Local October 11, 2022 | 10:36 am

Ten years later, students’ reading test scores have declined

Only 54.6% of third grade children achieve the necessary levels in reading, according to the regional monitoring report SDG4-Education 2030 created by UNESCO, ECLAC, and Unicef. For math, only 50.9% of pupils achieve the minimal levels. These percentages were the same for math (50.9%) and slightly higher for reading in 2013.

The study, which has as its title “The crossroads of education in Latin America and the Caribbean,” notes that these findings express two main issues related to the growth of learning in the early years of primary education: first, about half of primary school students fall short of the learning levels anticipated, which in these grades primarily focus on the development of initial literacy and fundamental mathematical operations.

On the other hand, it shows that when examining changes over time in the nations that took part in both evaluations, it is acknowledged that there has been no gain and even a decline in reading. These numbers are the straightforward averages of the nations for which data from the three evaluations—SERCE 2006, TERCE 2013, and ERCE 2019—was available. Argentina, Brazil, Colombia, Costa Rica, Ecuador, Guatemala, Mexico, Nicaragua, Panama, Paraguay, Peru, Dominican Republic, and Uruguay are among these nations.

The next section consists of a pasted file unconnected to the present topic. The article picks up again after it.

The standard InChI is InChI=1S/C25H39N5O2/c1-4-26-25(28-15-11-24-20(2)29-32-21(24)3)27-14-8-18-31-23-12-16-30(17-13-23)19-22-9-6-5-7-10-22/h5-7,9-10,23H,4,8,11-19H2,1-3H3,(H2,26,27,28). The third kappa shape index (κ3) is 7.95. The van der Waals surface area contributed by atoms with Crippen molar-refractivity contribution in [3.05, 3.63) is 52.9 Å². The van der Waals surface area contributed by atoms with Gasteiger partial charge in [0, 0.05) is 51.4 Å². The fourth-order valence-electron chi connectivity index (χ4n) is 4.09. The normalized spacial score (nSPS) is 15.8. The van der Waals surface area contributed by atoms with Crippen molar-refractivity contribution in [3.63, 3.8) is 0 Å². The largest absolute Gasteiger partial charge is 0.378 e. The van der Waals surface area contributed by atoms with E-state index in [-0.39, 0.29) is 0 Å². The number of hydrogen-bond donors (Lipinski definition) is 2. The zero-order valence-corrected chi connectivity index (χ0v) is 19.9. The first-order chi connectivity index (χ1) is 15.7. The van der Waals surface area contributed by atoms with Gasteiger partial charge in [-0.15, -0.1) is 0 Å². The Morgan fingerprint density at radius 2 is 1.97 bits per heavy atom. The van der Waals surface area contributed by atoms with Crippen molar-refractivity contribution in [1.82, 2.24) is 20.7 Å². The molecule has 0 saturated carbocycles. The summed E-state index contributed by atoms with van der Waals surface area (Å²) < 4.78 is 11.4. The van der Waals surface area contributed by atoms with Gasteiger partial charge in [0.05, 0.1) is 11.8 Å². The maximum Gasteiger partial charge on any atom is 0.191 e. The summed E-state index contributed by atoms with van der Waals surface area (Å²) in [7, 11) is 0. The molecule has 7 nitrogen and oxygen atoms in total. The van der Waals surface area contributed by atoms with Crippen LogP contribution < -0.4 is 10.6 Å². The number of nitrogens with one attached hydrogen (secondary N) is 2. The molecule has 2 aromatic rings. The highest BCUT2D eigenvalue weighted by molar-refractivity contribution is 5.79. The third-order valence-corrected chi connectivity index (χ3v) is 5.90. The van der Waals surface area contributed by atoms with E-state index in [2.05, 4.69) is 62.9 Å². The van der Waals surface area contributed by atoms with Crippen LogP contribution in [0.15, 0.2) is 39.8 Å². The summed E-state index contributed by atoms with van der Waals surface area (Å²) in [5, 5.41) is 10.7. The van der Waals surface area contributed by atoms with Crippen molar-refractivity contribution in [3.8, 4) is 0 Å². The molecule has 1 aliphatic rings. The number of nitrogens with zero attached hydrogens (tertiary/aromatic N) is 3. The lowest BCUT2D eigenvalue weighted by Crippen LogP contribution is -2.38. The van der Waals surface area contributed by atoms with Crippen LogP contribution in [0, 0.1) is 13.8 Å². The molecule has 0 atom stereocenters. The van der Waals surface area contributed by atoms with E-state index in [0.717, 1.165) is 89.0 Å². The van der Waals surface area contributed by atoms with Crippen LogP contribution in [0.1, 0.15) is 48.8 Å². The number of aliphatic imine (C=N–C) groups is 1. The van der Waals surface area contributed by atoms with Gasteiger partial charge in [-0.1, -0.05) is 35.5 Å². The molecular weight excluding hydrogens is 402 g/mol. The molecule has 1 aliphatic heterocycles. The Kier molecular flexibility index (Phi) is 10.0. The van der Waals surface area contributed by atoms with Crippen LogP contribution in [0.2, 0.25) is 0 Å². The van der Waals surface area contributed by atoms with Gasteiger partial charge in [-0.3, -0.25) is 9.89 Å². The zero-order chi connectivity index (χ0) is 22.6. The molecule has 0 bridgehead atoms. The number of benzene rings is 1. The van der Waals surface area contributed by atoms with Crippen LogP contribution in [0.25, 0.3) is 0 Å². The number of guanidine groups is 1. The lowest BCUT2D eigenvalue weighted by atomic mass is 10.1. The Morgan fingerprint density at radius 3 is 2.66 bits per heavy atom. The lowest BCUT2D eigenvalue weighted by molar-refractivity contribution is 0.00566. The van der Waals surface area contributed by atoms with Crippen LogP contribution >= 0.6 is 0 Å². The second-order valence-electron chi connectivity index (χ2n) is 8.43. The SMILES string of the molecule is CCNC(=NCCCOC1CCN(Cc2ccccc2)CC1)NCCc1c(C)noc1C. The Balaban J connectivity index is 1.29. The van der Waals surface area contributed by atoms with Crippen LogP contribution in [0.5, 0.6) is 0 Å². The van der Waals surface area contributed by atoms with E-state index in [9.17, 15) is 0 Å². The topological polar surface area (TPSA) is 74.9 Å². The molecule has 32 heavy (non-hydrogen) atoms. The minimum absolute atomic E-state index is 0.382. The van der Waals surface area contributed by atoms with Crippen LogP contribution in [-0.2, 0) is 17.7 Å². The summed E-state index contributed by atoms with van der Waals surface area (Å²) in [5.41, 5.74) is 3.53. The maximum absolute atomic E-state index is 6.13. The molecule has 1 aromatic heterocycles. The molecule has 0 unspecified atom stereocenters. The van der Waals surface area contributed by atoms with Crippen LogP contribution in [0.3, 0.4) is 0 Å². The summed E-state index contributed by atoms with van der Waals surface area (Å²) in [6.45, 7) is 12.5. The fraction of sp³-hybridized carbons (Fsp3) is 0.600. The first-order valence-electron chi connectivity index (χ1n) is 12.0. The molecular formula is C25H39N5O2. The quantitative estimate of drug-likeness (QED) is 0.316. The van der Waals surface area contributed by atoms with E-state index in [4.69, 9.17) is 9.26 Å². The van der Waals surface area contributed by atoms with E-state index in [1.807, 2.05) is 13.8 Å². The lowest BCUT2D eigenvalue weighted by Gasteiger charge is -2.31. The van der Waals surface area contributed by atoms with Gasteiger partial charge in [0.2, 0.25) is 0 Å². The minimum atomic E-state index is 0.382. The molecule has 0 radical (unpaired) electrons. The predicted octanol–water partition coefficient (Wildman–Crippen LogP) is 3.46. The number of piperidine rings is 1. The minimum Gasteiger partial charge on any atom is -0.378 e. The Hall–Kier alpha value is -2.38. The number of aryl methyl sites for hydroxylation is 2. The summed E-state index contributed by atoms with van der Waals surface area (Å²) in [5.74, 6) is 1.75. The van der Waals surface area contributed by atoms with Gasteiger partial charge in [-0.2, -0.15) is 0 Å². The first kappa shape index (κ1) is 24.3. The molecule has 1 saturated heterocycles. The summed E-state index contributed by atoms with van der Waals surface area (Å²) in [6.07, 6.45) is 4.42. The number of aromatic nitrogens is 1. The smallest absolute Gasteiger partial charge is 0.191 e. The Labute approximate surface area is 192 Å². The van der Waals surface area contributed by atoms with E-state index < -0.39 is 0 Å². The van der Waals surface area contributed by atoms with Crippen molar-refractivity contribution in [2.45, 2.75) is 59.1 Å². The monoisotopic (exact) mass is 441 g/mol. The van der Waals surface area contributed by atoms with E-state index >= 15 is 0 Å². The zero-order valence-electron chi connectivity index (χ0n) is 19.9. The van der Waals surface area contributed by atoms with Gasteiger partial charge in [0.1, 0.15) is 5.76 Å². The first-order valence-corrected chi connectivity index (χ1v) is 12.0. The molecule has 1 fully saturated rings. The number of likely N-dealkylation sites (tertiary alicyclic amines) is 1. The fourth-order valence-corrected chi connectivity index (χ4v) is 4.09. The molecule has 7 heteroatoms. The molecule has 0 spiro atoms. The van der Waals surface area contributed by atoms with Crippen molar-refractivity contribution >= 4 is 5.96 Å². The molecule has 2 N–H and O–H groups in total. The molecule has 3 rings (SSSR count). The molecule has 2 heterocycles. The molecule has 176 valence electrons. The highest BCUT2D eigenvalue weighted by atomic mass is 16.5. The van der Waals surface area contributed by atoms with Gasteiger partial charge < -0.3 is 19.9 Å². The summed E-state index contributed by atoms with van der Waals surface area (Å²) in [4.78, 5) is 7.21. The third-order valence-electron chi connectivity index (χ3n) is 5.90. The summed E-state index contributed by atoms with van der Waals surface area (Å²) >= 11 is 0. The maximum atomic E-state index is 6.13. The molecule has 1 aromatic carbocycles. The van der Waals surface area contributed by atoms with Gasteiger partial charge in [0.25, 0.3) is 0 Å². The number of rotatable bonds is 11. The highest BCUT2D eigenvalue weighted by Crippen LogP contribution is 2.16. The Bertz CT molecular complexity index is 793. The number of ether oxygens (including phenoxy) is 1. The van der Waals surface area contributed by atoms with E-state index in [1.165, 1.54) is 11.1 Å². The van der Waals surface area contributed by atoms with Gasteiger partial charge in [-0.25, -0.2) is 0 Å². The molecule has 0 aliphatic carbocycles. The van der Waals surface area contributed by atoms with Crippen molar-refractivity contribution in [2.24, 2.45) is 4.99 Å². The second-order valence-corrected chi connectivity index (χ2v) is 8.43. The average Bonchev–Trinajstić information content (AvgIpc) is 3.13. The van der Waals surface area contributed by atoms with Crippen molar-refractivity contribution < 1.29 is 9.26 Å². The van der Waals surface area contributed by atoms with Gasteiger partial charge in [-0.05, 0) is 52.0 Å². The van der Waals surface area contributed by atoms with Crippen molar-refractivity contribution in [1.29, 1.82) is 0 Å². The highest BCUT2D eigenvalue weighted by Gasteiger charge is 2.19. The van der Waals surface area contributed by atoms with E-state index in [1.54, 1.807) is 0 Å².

The findings show that in the sixth grade, 31.3% of students in reading and 17.2% of students in mathematics achieve the required competency level. Less than a third of children finish primary education with the bare minimum of skills, which highlights a very major problem with the progression of learning throughout the basic level. It is mentioned that these numbers were 27.9% and 15.2%, respectively, in the 2013 TERCE evaluation, indicating a marginal improvement for the group of nations that took part in both surveys.

The LLECE noted that the results “warn about the stalling of learning at levels that are far below the targeted targets” (Unesco OREALC, 2021e). The region is far from achieving the goals established for 2030, even without taking into account the effects of the educational crisis brought on by the COVID-19 pandemic. This is due to both poor levels of learning and a lack of development over the previous five years, according to the report.

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October 11, 2022 12:27 pm

Maybe it’s time to stop posting the 98 percent literacy rate and get to work on the problem and help the kids.